Travel

Friday 19 October 2018

Ireland's Top 10 tourist attractions: Which 'genius idea' topped our poll?

Reader Travel Awards 2018

Wild Atlantic Way (Connemara). Winner of Ireland's top tourist attraction in our 2018 Reader Travel Awards. Pic: Big Smoke Studio/Fáilte Ireland
Wild Atlantic Way (Connemara). Winner of Ireland's top tourist attraction in our 2018 Reader Travel Awards. Pic: Big Smoke Studio/Fáilte Ireland
Reader Travel Awards 2018, as revealed in Weekend Magazine and Independent.ie.
Cliffs of Moher. No.2 in our reader poll. Photo: Deposit
Connemara, Wild Atlantic Way. Photo: Big Smoke/Fáilte Ireland

Online Editors

What's your favourite big hit, hidden gem, coastal attraction or city museum for 2018? Our readers have voted!

Ireland's top tourist attraction 2018

Winner: The Wild Atlantic Way

It’s hard to believe the Wild Atlantic Way is just four years old.

Given that the 2,500km touring route covers the western seaboard, of course, you could argue that it’s millions of years old.

But who’s arguing? Nothing breeds satisfaction like success, and Fáilte Ireland’s flagship has caught the imagination, our readers wholeheartedly confirm.

“It’s a genius idea,” you told us — an “incredible journey” that is “already an iconic road trip… with some of the best beaches in the world”.

Ireland’s Top 10 tourist attractions 2018

  1. Wild Atlantic Way
  2. Cliffs of Moher, Co Clare
  3. Giant’s Causeway, Co Antrim
  4. Killarney & Ring of Kerry
  5. Guinness Storehouse, Dublin
  6. Glendalough, Co Wicklow
  7. Slieve League Peninsula, Co Donegal
  8. Dingle Peninsula, Co Kerry
  9. Hook Head, Co Wexford
  10. Spike Island, Co Cork

The Wild Atlantic Way “has something for everyone. It can be walked, cycled or motored,” you added. It boasts “stunning, rugged scenery” and makes “a great walking holiday.”

Our judges described the route as a “game-changer”, an initiative that has inspired businesses to up their game, restaurants to revamp menus, and activity providers to introduce a whole new range of things to do.

Sure, it includes already-iconic stops like the Skelligs and Cliffs of Moher, but the route caught our readers’ eyes just as much for its smaller moments — be it Clifden’s Sky Road, the Sheep’s Head, or secret beaches stashed away in the folds of Donegal’s coast.

Skellig Michael, seen in an aerial photograph this winter. The island, with a monastic settlement dating from 588AD, is a major location in Star Wars: The Last Jedi. Photo:Valerie O’Sullivan
Skellig Michael, seen in an aerial photograph this winter. The island, with a monastic settlement dating from 588AD, is a major location in Star Wars: The Last Jedi. Photo:Valerie O’Sullivan
Skellig Michael's six beehive huts seen from the air - the island became a UNESCO World Heritage Site in 1996. Photo:Valerie O’Sullivan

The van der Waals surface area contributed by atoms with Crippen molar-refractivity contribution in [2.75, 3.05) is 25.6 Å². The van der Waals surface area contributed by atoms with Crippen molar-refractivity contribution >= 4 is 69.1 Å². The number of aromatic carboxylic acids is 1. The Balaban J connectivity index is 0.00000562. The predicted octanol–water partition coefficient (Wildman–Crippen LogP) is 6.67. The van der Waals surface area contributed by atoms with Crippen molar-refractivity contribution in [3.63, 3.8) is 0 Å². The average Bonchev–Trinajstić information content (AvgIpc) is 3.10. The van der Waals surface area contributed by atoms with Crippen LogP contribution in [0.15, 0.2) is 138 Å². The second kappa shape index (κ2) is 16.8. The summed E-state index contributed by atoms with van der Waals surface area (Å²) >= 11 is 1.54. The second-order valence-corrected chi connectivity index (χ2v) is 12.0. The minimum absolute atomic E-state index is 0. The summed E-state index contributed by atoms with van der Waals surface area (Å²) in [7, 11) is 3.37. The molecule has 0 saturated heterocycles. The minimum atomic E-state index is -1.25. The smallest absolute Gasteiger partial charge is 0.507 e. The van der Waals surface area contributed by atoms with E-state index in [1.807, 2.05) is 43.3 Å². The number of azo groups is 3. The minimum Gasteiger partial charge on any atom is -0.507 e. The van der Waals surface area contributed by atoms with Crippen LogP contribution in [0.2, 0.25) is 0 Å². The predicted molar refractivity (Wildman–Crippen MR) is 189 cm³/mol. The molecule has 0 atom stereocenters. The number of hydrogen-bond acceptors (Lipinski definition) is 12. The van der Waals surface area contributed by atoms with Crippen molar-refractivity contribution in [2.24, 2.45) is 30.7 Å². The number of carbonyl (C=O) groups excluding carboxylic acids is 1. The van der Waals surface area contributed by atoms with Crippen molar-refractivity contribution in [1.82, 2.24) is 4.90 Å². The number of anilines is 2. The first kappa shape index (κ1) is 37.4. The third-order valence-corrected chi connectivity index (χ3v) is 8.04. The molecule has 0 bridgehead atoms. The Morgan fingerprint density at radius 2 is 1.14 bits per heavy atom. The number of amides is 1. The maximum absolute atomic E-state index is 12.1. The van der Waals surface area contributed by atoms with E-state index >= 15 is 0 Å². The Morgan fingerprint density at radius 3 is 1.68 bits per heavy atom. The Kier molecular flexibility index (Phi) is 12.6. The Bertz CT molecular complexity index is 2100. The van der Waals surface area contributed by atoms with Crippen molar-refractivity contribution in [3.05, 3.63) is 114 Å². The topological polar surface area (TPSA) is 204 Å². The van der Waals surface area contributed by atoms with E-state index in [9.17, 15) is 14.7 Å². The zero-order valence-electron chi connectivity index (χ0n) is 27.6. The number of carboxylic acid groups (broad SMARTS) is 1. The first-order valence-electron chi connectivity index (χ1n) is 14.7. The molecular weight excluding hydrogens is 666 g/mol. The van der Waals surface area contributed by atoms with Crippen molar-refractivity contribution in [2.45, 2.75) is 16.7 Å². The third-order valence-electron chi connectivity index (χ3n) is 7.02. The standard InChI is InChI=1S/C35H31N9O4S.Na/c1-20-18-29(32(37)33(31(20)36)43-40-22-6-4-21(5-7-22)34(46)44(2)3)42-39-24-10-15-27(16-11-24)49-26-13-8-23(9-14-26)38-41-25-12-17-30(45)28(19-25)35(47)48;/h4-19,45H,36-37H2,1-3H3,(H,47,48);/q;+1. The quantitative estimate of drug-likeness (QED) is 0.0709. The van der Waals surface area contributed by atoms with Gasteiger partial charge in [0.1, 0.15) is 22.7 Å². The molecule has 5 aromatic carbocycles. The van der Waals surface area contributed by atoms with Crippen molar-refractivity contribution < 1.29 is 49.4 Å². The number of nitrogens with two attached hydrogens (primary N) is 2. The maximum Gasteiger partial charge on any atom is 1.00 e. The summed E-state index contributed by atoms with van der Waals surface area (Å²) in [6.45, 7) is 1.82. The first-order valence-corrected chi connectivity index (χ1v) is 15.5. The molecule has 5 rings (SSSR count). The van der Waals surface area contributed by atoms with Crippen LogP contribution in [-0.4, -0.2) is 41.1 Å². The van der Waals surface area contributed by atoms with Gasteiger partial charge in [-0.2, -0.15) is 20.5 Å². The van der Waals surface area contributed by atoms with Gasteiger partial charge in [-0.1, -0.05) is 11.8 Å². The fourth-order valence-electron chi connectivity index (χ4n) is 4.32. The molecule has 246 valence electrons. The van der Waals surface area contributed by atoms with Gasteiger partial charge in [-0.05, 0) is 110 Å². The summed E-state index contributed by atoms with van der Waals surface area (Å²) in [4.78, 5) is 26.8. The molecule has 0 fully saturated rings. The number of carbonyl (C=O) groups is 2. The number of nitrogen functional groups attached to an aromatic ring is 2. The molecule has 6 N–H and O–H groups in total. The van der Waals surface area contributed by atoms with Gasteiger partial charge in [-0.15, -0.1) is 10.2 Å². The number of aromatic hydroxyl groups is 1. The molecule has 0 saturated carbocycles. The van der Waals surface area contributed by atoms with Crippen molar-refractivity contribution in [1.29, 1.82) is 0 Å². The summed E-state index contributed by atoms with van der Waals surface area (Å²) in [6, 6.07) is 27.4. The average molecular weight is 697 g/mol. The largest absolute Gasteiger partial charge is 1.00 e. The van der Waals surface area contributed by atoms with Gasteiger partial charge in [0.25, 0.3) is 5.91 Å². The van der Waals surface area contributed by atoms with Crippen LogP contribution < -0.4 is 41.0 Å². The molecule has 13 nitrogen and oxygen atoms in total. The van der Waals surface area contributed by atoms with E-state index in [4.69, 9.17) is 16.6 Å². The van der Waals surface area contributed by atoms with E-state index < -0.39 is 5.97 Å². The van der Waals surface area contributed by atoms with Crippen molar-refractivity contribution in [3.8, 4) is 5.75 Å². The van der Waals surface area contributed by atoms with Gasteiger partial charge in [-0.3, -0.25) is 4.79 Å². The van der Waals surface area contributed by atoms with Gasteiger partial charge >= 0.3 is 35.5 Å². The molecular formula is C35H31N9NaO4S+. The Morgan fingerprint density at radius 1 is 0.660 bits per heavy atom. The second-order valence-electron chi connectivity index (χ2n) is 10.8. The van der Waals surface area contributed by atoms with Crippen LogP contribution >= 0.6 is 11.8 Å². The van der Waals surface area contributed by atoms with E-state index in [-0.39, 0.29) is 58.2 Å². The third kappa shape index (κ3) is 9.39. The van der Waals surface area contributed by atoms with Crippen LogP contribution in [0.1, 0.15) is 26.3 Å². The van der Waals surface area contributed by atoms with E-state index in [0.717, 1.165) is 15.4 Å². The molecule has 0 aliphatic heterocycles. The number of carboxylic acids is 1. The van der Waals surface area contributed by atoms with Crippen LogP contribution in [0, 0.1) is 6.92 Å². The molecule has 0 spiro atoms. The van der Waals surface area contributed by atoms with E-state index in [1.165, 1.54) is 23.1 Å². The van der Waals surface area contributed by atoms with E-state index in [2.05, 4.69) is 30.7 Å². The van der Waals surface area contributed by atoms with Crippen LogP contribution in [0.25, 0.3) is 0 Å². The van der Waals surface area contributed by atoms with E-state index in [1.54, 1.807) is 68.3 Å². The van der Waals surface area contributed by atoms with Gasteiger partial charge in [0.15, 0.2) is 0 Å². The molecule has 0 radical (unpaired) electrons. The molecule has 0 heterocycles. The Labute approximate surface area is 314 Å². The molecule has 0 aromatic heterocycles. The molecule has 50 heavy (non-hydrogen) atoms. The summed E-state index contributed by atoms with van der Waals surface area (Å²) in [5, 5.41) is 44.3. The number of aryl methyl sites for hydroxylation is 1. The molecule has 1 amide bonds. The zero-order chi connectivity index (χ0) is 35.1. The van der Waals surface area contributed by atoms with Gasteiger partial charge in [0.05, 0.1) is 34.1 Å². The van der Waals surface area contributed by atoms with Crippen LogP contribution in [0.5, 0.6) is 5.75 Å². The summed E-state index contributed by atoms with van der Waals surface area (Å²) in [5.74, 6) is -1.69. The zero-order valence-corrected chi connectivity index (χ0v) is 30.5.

Skellig Michael is home to thousands of Atlantic puffins, at least from March to September. These colourful, enigmatic seabirds spend their summers on the island, breeding and fattening their chicks on locally available food which often comprises of high calorie sand-eel and sprat. Photo: Valerie O’Sullivan
The monastic Island of Skellig Michael was founded in 588 by Saint Fionán - for 600 years the island was a centre of monastic life for Irish Christian monks. It's a main location for Star Wars: The Last Jedi, the second film in the Star Wars sequel trilogy. Photo: Valerie O’Sullivan
Skellig Michael, home to one of Europe's better known but least accessible monasteries. The word 'Scellic' means a steep rock. Photo:Valerie O’Sullivan
Skellig Michael's monastic huts - for 600 years the island was a centre of monastic life for Irish Christian monks. Photo:Valerie O’Sullivan
Located 12 kilometres off the coast County Kerry’s Inveragh Peninsula, Skellig Michael is the most spectacular of all the early medieval island monastic sites. Photo:Valerie O’Sullivan
Ceann Sibéal or Sybil's Head, on the Dingle Peninsula, Co Kerry. It features as a location in Star Wars: The Last Jedi. Photo:Valerie O’Sullivan
Ceann Sibéal or Sybil's Head, on the Dingle Peninsula, Co Kerry. In Star Wars: The Last Jedi, the location is used to replicate the monastic Island of Skellig Michael. Photo: Valerie O’Sullivan
An aerial shot of Skellig Michael, which has six beehive huts situated almost at the summit of the 230-metre-high rock. Photo:Valerie O’Sullivan
Skellig Michael first became a UNESCO World Heritage Site in 1996. Star Wars: The Last Jedi hits cinemas on December 15. Photo:Valerie O’Sullivan
View from Skellig Ring, Iveragh Peninsula, Wild Atlantic Way. Photo: Valerie O’Sullivan
Ceann Sibéal or Sybil's Head, on the Dingle Peninsula, Co Kerry. Photo:Valerie O’Sullivan
Telling a few ‘Porgies’…Local Guide Muiris Walsh of Iveragh Historical Tours dresses as ‘Chewbacca’ in the newly named ‘Porgmagee’ (Portmagee) Co Kerry, where Film Stars and crew departed for Skellig Michael, the Location of Star Wars: The Last Jedi. Photo:Valerie O’Sullivan
Spectacular: Skellig Island, taken from the air. Photo: Valerie O'Sullivan

“The scenery is fantastic when it is not raining,” you said. But heck, it’s fantastic even when it is raining.

Heading into its fifth year, the Wild Atlantic Way has become a truly trademark Irish experience. Best of all, it’s just getting started.

Details: wildatlanticway.com

Your say:

“I love the Wild Atlantic Way in Mayo. Achill Island, the amazing food in Westport, Clew Bay, Croagh Patrick and the beautiful drive from Louisburgh to Leenaun via Doolough Valley. It’s just breath-taking!”

Read more:

Top 10 Wild Atlantic Way walks - a day out for every fitness level! 

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